Marches are always a special Sunday night treat, and this concert featured Samson and Cardiff Giant, both written by Karl King, along with Black and Gold Line by former King Band conductor Reginald Schive, and Lights Out by Earl McCoy. In addition, the band performed Kingís Walsenburg Galop.
Lighter selections included a medley of Frank Sinatraís biggest hits, Recorded by Sinatra, along with Paul Yoderís Carolina Clambake, Karl Kingís intermezzo Spanish Romance, and Just a Closer Walk With Thee, as recorded by the Canadian Brass.
The overture for this performance was from the opera, Stradella, by Friedrich von Flotow. This opera was his first important work, having been introduced in Hamburg in 1844. Von Flotow was descended from Prussian nobility, and received his musical training at the Paris Conservatory.
A special treat this week was the preview of the new musical, CARDIFF, which will be presented in its entirety in November by the local Comedia Musica group. This new musical, created by Deann Haden-Luke and Larry Mitchell, recalls the story of one of the greatest hoaxes in history. The music has been adapted from the works of Karl L. King, so it will be very familiar to most concertgoers. However, with the addition of lyrics, Kingís music has taken on new life and character.
Four soloists sang excerpts from their roles during this concert. Soloists included Mark Jorgenson, Fort Dodge; Larry Hall, Humboldt; Alyssa Sparks, Fort Dodge; and Larry Mitchell filling in for Bob Patton of Gowrie.
CARDIFF's co-creator Larry Mitchell was guest conductor of the King Band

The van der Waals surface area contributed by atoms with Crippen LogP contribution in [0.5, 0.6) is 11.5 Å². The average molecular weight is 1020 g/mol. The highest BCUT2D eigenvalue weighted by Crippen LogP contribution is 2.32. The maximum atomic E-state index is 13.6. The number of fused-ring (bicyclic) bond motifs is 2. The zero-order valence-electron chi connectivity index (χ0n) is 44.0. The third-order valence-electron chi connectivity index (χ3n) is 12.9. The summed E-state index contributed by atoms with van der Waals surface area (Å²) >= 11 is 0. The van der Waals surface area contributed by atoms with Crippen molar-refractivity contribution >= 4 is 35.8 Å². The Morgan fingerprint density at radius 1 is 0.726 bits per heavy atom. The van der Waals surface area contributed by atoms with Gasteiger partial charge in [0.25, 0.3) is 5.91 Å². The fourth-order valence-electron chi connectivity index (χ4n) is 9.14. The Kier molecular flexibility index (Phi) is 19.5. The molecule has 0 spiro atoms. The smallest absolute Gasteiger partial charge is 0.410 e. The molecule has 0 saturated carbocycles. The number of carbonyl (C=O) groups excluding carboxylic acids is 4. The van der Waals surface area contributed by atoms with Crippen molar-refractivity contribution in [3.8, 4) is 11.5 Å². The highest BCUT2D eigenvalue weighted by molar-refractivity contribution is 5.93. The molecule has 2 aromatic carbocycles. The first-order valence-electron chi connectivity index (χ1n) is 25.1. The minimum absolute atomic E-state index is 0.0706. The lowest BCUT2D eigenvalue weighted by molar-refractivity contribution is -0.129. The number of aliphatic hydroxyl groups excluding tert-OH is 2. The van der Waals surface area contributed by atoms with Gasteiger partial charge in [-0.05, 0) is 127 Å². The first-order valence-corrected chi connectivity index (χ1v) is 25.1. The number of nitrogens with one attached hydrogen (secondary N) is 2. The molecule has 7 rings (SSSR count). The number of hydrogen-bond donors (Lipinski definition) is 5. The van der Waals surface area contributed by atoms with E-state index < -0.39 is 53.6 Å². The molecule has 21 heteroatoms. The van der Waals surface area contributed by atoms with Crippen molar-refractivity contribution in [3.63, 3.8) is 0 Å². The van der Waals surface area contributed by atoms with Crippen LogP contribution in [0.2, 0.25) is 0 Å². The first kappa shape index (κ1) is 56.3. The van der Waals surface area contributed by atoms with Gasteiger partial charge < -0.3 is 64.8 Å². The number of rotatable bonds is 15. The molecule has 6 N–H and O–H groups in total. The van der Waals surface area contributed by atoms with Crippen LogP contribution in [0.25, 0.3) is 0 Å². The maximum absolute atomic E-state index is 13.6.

for this presentation as well as performing the part of P.T. Barnum.
The performance of Leroy Andersonís Buglerís Holiday, one of the most requested selections in the King Band repertoire, was another special treat. The trumpet trio included Jim Perkins, Boone; Tim Miller, Humboldt; and Harlan VandeBerg, Fort Dodge.
Closing the bandís concert was the performance of our national anthem, The Star-spangled Banner.
The Karl L. King Municipal Band of Fort Dodge closed their 2006 summer season of concerts with this final concert July 30. March Ponderoso and Majestic Galop by Karl King were on the program. In addition, the band performed Ringling Bros. Grand Entry March by Al Sweet, and Gardes du Corp March by R. B. Hall.
Dan Cassady, recently retired director of bands at Iowa Central Community College, was the guest soloist for the evening. Mr. Cassady is a long-time member of the King Band, and performs locally with the Brass Quintet, Jive For Five, and plays in numerous area dance bands. He performed the traditional trombone solo, The Old Home Down On The Farm, by Fred Harlow.
The entire trombone section performed the 3rd Movement from Concerto for Trombones by Norman Leyden.
The eveningís classical offerings ranged from the overture to the opera Oberon by the German composer Carl Maria von Weber, to Ballet du Plaisir by the French composer Gustave Charpentier. The opera Oberon premiered in London in April of 1826. This opera, with its immense cast, beautiful music, and lavish sets, proved to be the final work for von Weber, for he died less than a month after he had conducted the premiere performance. Horn solos were by Kathy Yoakam.
Popular selections featured in this final summer concert included music from the popular Broadway musical, The Music Man by Meredith Willson, and a medley of Jerome Kern Songs, which were some of Mr. Kingís favorite selections.
The band closed their season in the traditional way, by playing Auld Lang Syne March by Karl L. King, followed by our National Anthem, The Star-Spangled Banner.